I can’t actually bring myself to like or defend Lady Susan. But there is something about a woman being able to hold her own in such a rigid, male-dominated society. I can’t help admiring her at least a little - the way that she is able to scheme to get what she wants - and feeling quite sorry that she wasn’t able to use her acumen for better purposes. How great she would’ve been in Parliament! Today I can see her as a powerful female CEO or a high government official. The opportunities for her in modern times would’ve been endless. While I certainly don’t think Austen wants us to root for Lady Susan or to defend her actions, I don’t think we are meant to outright dismiss her either.
Underneath the calculating and devious character of Lady Susan is perhaps a criticism of Georgian England’s limitations on women. And what else is there for an impoverished widow in that time to do but seek financial support from a man? And of course, as the later Mrs. Bennet knows, to marry off a daughter to the first eligible rich male that comes along? Lady Susan certainly acts without any sense of propriety or care for anyone’s feelings, but her motives are not so out of bounds for a woman of that period- which Austen would have fully been aware of.
The letter format was perfect for Jane Austen to practice her skills in character study that she would become a master at in her mature novels. Many novels in 18th century England were written in letter form. Author Samuel Richardson, who Jane Austen greatly admired, was a master at the epistolary form. He believed that letters could be used to accurately depict character traits and motivations. Indeed, epistolary novels were quite the fashion because readers felt more engaged and intimate with the characters.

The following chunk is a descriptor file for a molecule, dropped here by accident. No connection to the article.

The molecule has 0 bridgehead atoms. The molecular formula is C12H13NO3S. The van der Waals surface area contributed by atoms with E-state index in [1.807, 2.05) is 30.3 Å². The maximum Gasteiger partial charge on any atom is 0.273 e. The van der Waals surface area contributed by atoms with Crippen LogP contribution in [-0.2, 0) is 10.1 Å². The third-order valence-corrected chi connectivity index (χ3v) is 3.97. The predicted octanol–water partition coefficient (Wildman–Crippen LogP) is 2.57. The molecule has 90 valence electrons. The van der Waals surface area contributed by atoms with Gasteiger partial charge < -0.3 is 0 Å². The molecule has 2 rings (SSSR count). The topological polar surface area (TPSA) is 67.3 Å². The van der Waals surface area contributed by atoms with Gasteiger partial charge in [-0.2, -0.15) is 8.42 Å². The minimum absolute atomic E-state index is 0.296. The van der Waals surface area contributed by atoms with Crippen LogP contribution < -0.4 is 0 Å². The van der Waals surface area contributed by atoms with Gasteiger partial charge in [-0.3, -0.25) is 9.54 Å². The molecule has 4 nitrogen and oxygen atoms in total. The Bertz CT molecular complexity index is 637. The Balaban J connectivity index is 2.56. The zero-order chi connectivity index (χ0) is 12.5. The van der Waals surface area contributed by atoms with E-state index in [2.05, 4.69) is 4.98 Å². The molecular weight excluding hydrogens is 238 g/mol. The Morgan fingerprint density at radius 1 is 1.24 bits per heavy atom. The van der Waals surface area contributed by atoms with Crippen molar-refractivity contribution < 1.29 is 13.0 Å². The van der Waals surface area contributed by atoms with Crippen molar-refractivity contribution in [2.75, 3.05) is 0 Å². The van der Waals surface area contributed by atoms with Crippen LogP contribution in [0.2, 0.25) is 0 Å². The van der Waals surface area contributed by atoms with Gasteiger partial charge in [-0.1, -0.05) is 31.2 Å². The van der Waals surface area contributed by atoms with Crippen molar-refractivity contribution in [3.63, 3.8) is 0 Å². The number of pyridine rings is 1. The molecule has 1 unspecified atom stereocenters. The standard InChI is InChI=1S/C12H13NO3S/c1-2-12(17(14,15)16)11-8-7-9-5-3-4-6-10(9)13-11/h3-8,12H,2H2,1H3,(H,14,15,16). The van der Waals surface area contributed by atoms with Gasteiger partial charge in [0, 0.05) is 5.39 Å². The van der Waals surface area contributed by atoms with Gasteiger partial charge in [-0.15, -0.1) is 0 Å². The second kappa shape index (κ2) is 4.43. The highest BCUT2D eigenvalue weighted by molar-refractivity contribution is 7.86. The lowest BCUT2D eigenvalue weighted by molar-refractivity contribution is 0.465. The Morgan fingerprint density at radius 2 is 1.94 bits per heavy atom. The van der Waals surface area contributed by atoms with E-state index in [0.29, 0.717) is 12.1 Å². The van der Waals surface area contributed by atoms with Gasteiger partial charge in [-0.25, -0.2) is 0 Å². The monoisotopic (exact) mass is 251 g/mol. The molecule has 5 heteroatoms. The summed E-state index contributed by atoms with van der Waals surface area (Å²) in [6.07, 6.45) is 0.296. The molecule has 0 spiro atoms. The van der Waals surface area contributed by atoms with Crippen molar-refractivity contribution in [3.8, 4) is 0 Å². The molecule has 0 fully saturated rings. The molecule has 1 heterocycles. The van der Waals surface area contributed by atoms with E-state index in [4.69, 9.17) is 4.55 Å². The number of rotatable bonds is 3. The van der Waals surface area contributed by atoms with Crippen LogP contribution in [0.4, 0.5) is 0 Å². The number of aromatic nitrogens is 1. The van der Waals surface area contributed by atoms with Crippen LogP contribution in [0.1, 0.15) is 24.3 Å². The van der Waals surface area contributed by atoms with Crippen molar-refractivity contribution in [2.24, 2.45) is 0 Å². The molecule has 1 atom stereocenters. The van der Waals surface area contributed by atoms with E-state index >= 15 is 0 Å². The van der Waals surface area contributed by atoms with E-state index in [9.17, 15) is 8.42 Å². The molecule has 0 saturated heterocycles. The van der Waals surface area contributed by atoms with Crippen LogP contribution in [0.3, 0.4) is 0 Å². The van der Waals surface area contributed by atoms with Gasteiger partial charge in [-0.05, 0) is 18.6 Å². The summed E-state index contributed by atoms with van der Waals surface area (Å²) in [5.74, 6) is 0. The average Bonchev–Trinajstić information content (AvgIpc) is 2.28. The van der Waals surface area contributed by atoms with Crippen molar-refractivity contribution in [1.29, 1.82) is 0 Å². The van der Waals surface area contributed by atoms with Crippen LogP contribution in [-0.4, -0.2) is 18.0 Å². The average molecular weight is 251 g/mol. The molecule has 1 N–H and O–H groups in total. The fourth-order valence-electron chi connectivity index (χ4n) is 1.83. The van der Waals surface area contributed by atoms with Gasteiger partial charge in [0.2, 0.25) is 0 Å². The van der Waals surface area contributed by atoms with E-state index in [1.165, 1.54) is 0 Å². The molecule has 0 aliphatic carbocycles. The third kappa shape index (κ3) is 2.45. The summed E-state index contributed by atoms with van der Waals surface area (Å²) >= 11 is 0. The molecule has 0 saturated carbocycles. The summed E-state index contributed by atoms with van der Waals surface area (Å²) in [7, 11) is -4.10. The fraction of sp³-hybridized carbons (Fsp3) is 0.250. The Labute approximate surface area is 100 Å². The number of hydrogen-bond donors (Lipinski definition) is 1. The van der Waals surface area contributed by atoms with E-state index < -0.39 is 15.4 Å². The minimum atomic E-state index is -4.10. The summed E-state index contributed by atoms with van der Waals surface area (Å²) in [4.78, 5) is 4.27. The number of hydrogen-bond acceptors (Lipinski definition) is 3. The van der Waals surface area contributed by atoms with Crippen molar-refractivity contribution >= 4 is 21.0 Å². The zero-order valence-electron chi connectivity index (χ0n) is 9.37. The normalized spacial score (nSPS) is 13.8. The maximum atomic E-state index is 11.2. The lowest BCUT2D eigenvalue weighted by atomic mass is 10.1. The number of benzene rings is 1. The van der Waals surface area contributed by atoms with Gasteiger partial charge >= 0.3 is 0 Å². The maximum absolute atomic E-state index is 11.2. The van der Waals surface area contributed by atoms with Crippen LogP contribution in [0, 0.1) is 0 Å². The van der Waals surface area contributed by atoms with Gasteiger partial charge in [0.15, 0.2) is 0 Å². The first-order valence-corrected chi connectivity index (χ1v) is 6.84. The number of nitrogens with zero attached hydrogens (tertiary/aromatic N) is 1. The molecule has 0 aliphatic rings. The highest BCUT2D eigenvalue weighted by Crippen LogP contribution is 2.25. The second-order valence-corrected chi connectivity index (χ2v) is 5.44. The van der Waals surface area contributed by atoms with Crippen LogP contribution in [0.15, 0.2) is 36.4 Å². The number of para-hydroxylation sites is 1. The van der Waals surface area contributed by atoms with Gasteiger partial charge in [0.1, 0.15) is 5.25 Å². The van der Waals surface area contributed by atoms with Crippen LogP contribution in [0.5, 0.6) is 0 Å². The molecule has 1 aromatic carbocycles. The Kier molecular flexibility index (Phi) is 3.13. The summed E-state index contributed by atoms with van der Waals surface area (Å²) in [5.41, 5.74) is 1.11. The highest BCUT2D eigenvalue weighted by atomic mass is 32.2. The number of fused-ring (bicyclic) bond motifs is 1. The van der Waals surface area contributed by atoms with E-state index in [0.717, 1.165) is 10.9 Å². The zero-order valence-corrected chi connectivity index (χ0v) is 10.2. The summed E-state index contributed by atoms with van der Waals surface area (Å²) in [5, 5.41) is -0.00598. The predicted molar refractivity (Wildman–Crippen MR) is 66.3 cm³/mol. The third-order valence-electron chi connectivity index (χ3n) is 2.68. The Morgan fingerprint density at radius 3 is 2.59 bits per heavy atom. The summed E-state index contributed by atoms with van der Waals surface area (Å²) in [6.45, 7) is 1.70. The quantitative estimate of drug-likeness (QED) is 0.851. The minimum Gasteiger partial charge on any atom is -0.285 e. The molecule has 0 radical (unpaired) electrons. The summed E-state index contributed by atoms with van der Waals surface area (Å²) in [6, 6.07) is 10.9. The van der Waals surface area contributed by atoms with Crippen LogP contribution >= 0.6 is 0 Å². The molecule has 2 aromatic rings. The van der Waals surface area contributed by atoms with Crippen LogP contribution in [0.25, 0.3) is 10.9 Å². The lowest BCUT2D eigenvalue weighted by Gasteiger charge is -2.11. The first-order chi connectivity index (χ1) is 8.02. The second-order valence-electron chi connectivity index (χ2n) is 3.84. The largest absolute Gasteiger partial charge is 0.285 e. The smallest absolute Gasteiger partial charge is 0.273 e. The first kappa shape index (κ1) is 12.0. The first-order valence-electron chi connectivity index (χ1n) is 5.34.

With Lady Susan you definitely feel like you’re reading through someone’s mail or diary. You’re aware of everyone’s honest thoughts, machinations, and motives. And you have one up on each character. I for one could barely hold on to my chair, wanting to swoop into the story and knock some sense into Sir Reginald De Courcy.
Like all of Jane Austen’s juvenilia we see her mimicking what she is reading and what is fashionable. Lady Susan was no exception. A common plot device in 18th century English novels featured attractive young women resisting the advances of older, treacherous men. In Lady Susan it’s the reverse. The male predator is a middle-aged widow, and the unassuming damsel is a young man.
One of the most captivating things about Lady Susan is that she manages to attract suitors who are significantly younger than she. Jane Austen makes a great point of this with the novella’s last line: "For myself, I confess that I can pity only Miss Mainwaring; who, coming to town, and putting herself to an expense in clothes which impoverished her for two years, on purpose to secure him, was defrauded of her due by a woman ten years older than herself." She may be bad, but she's also a Girl Boss.
Be sure to book your tickets for the Lady Susan virtual book club here. All proceeds for tickets goes towards maintaining Jane Austen’s House. JASP2023 will also feature a screening of Whit Stillman's Love & Friendship (2016), adapted from Austen’s Lady Susan, and a special guest appearance from the director!
Lady Susan would never miss out on a good time, and neither should you!
Register now to secure your spot at JASP 2023 - June 15-18, on UNC Chapel Hill's beautiful campus!